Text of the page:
USDA’s mid-year Acreage report, due out Thursday, may provide more questions than answers in a turbulent growing season.
In an interview with Agri-Pulse, Chief Economist Joe Glauber said the debate over how many acres of corn and soybeans actually got planted will probably continue over the next couple of months:
“We know that there’s going to be some flooded areas that could potentially be replanted, and we know that there’s some fields that were too wet to get into at the time that….that will have to be factored in. that said, we may be able to pick up various….obviously how high corn prices have been, there’s a lot of speculation in those areas where able to get crops in fairly rapidly this year, whether or not more corn was planted than what we saw in the Intentions Report.”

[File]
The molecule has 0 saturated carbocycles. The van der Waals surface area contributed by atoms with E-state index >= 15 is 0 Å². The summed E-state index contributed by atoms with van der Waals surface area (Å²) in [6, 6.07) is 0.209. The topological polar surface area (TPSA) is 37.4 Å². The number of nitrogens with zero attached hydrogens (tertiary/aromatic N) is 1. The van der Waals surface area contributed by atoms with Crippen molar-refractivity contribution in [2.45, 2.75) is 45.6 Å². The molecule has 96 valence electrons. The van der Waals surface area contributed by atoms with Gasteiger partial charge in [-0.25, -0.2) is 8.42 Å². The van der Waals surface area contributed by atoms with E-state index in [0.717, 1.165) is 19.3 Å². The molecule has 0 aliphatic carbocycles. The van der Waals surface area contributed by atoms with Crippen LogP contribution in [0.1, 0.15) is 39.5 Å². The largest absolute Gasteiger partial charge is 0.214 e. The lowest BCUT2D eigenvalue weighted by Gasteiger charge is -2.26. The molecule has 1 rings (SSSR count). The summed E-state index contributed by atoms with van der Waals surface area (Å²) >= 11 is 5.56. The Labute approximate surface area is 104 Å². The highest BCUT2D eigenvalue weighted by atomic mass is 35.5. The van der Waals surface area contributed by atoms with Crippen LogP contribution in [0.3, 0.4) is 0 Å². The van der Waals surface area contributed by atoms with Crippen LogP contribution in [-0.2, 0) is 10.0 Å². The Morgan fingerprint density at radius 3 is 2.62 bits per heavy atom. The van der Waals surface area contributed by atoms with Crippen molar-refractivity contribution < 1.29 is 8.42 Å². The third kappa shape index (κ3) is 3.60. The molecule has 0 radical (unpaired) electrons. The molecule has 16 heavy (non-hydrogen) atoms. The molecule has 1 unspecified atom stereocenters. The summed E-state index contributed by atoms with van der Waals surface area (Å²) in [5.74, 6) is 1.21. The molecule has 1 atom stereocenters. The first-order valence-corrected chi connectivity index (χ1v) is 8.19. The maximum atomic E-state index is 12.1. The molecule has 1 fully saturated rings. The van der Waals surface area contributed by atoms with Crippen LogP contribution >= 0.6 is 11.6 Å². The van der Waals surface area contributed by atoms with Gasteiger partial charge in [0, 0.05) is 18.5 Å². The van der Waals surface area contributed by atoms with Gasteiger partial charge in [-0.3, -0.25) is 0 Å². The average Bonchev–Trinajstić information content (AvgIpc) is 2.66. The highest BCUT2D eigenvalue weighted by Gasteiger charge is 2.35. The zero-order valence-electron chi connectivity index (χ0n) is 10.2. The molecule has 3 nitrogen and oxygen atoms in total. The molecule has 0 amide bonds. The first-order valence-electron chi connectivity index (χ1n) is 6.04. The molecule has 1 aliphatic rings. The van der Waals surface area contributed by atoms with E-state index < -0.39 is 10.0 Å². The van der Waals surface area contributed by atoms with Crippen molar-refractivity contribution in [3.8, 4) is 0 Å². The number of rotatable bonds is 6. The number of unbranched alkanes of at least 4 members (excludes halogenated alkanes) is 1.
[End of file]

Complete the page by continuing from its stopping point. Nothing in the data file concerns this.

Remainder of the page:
The June 30th report, based on a survey of growers by the National Agricultural Statistics Service, will include total acres planted through June 16.
Right now, USDA looks for corn yields to come in below trend at 158.7-bushels per acre. While that’s still subject to change, Glauber said what’s becoming increasingly clear is that U.S. ending stocks will remain extremely tight:
“Back at the Outlook Conference or whatever, we were hoping to see a little bit of rebuilding in stocks this year, and now it looks like we’re going to be as tight if not a little more tight than we are in the current year.”
USDA analysts project that corn carryout in 2011-12 will fall to 695-million bushels from 730-million this year. Glauber offered his opinion on how long it’ll be before significant stock rebuilding occurs:
“We’re looking at two or three years of tight supplies as we wait for productivity gains to kind of catch up to demand."
As recently as two years ago, the U.S. had a 1.7-billion bushel surplus of corn.